There are two categories of AWS; they are:

  1. Compressed Work Schedules (CWS)
  2. Flexible Work Schedules (FWS)

Compressed Work Schedules are widely used within Army.

Compressed Work Schedules

The most commonly used CWS in Army organizations are:

  1. Four-day Workweek (e.g., four ten-hour workdays and one non-work day per week)
  2. 5-4/9 Plan (e.g., eight nine-hour days, one eight-hour day and one day off per bi-weekly pay period).

For full-time employees, CWS have a basic work requirement of 80 hours of work performed in fewer than 10 workdays in a biweekly pay period. Title 5, United States Code, section 6121, defines the basic work requirement as "the number of hours, excluding overtime hours, which an employee is required to work or is required to account for by leave or otherwise." For part-time employees, the basic work requirement is less than 80 hours which may be scheduled in fewer than 10 workdays and may require the employee to work more than 8 hours in a day. Tours of duty are defined by the particular schedule the installation or organization chooses to establish. For employees on CWS, the tours of duty are arranged in such a way that employees fulfill their basic work requirements in fewer than 10 work days within the biweekly pay period.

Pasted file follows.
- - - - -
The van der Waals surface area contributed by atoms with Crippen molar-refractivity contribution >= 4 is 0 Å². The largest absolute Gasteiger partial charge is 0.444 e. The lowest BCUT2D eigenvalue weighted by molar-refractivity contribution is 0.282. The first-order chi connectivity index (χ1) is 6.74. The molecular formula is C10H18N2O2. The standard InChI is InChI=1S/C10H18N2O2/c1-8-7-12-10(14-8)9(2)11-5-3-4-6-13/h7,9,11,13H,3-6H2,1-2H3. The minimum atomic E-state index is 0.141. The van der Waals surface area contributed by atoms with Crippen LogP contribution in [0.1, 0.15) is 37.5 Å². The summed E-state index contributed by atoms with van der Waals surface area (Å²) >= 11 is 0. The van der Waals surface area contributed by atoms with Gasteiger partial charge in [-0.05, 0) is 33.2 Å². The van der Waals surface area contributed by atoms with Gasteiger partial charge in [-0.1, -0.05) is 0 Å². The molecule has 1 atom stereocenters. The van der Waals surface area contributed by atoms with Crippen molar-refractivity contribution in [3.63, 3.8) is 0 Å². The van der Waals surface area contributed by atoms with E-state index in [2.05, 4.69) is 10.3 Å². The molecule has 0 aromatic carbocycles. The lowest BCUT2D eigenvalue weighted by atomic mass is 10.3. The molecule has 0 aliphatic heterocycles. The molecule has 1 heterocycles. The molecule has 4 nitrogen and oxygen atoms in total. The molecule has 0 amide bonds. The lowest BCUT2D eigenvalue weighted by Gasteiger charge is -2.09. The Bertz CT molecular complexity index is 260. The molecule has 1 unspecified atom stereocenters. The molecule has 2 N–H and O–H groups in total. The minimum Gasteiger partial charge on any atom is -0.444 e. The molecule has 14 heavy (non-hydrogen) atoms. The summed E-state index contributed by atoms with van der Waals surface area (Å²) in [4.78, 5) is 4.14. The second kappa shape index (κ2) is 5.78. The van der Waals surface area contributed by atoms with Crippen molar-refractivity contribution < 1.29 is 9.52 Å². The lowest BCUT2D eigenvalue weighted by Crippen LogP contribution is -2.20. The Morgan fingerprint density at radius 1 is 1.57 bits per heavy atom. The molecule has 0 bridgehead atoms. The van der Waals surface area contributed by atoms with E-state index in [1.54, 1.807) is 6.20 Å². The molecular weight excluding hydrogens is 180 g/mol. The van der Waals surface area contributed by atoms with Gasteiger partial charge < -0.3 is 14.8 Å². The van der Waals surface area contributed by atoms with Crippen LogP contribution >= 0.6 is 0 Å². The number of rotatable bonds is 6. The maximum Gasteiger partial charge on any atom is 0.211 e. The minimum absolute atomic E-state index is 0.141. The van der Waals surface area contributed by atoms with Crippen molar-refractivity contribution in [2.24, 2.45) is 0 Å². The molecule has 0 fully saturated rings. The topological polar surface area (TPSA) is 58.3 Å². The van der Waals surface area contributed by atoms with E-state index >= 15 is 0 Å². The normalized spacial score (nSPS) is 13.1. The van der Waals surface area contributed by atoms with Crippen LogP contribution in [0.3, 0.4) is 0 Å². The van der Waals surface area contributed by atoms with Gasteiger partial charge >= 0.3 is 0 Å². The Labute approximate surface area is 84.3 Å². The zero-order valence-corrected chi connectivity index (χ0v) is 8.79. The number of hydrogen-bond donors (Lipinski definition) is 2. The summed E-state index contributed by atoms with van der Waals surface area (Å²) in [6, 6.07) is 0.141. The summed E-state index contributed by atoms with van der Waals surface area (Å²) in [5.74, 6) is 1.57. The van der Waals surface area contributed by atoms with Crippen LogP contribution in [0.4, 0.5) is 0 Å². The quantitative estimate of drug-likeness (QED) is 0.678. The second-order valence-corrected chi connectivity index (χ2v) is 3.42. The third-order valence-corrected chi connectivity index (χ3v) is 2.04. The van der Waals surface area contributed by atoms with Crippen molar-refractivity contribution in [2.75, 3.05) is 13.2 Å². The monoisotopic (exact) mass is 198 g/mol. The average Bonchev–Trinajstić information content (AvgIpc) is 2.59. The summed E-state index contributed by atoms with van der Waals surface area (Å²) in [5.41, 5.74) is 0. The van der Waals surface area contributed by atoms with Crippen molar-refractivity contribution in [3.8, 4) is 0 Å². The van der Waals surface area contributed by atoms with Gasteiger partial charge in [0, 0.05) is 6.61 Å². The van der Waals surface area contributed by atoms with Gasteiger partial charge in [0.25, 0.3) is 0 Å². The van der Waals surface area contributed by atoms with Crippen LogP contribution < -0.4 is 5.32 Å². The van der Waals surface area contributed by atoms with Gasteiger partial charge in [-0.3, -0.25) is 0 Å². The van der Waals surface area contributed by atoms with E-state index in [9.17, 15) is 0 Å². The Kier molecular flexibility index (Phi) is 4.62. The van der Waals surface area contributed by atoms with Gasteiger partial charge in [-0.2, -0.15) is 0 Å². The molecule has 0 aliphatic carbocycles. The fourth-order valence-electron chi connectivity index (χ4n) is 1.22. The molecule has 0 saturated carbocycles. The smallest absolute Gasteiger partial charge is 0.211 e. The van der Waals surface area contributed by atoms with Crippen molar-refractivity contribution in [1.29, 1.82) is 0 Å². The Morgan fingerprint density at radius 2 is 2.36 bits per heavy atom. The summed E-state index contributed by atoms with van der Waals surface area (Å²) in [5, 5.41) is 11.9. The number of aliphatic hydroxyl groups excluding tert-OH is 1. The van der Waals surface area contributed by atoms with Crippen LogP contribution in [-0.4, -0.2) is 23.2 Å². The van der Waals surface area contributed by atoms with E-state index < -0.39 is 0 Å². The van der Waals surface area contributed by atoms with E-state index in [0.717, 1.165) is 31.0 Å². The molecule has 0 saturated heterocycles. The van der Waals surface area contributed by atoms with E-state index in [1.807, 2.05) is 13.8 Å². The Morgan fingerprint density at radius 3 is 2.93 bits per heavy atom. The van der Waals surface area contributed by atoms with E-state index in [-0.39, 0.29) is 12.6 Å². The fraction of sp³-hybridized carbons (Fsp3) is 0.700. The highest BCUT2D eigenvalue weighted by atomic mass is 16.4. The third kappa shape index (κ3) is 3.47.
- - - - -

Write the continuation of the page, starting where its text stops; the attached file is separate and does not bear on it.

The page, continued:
Note: For CWS such as 4/10 and 5/4/9, although agencies may change or stagger the arrival and departure times of employees, there are no provisions for employee flexibility in reporting or quitting times under a CWS program. Compressed work schedules are always fixed schedules.

Flexible Work Schedules

FWS are comprised of workdays with core and flexible hours. Core hours are designated times of the day when an employee must be at work and flex time is hours that an employee may set (within defined management bounds) to start and end their work day.

There are five types of flexible work schedules; they are:

  1. Flexitour Schedule
  2. Gliding Schedule
  3. Variable Day Schedule
  4. Variable Week Schedule
  5. Maxiflex Schedule

Additional information on the above mentioned flexible work schedules can be found on OPM's website at There is no authority to establish hybrid work schedules using the authorities for flexible and compressed work schedules in an attempt to create hybrid work schedules that provide unauthorized benefits for employees. For example, it would be prohibited to allow employees to combine a 5/4/9 schedule with the flexible schedule that would allow employees to arrive at work any time during the morning flexible band and depart after completing their required number of hours.

Additional regulatory guidance can be found regarding CWS and compensatory time off, leave, excused absence, holidays, temporary duty, travel, overtime and other premium pay provisions in 5 CFR, part 610.

Content last reviewed: 4/01/2015-SZ